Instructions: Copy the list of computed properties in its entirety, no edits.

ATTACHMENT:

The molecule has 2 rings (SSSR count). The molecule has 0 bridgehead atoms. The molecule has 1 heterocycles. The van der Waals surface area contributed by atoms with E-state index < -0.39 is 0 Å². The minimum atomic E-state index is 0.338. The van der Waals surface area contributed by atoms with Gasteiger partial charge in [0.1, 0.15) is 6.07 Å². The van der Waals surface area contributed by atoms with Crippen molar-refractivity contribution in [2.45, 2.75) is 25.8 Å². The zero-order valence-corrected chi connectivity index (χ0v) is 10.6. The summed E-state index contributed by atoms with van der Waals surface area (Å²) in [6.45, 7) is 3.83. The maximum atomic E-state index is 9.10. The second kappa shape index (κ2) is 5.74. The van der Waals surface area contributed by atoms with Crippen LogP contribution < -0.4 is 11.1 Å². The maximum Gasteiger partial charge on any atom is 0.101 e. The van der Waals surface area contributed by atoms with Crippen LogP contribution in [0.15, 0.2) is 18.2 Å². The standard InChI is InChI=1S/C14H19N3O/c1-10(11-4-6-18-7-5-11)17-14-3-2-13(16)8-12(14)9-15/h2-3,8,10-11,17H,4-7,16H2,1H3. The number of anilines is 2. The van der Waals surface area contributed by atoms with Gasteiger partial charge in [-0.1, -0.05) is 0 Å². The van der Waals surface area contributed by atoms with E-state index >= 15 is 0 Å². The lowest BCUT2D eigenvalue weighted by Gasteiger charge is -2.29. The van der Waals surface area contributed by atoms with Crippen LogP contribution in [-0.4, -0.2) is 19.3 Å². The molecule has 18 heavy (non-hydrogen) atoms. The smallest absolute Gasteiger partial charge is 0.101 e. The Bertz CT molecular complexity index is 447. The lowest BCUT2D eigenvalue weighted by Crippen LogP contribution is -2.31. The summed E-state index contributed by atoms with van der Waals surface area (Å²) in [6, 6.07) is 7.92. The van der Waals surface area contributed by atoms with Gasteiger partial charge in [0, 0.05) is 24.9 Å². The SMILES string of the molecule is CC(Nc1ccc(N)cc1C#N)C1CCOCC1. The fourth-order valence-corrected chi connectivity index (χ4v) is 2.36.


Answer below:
The molecule has 2 rings (SSSR count). The molecule has 0 bridgehead atoms. The molecule has 1 heterocycles. The van der Waals surface area contributed by atoms with E-state index < -0.39 is 0 Å². The minimum atomic E-state index is 0.338. The van der Waals surface area contributed by atoms with Gasteiger partial charge in [0.1, 0.15) is 6.07 Å². The van der Waals surface area contributed by atoms with Crippen molar-refractivity contribution in [2.45, 2.75) is 25.8 Å². The zero-order valence-corrected chi connectivity index (χ0v) is 10.6. The summed E-state index contributed by atoms with van der Waals surface area (Å²) in [6.45, 7) is 3.83. The maximum atomic E-state index is 9.10. The second kappa shape index (κ2) is 5.74. The van der Waals surface area contributed by atoms with Crippen LogP contribution < -0.4 is 11.1 Å². The maximum Gasteiger partial charge on any atom is 0.101 e. The van der Waals surface area contributed by atoms with Crippen LogP contribution in [0.15, 0.2) is 18.2 Å². The standard InChI is InChI=1S/C14H19N3O/c1-10(11-4-6-18-7-5-11)17-14-3-2-13(16)8-12(14)9-15/h2-3,8,10-11,17H,4-7,16H2,1H3. The number of anilines is 2. The van der Waals surface area contributed by atoms with Gasteiger partial charge in [-0.1, -0.05) is 0 Å². The van der Waals surface area contributed by atoms with E-state index >= 15 is 0 Å². The lowest BCUT2D eigenvalue weighted by Gasteiger charge is -2.29. The van der Waals surface area contributed by atoms with Crippen LogP contribution in [-0.4, -0.2) is 19.3 Å². The molecule has 18 heavy (non-hydrogen) atoms. The smallest absolute Gasteiger partial charge is 0.101 e. The Bertz CT molecular complexity index is 447. The lowest BCUT2D eigenvalue weighted by Crippen LogP contribution is -2.31. The summed E-state index contributed by atoms with van der Waals surface area (Å²) in [6, 6.07) is 7.92. The van der Waals surface area contributed by atoms with Gasteiger partial charge in [0, 0.05) is 24.9 Å². The SMILES string of the molecule is CC(Nc1ccc(N)cc1C#N)C1CCOCC1. The fourth-order valence-corrected chi connectivity index (χ4v) is 2.36.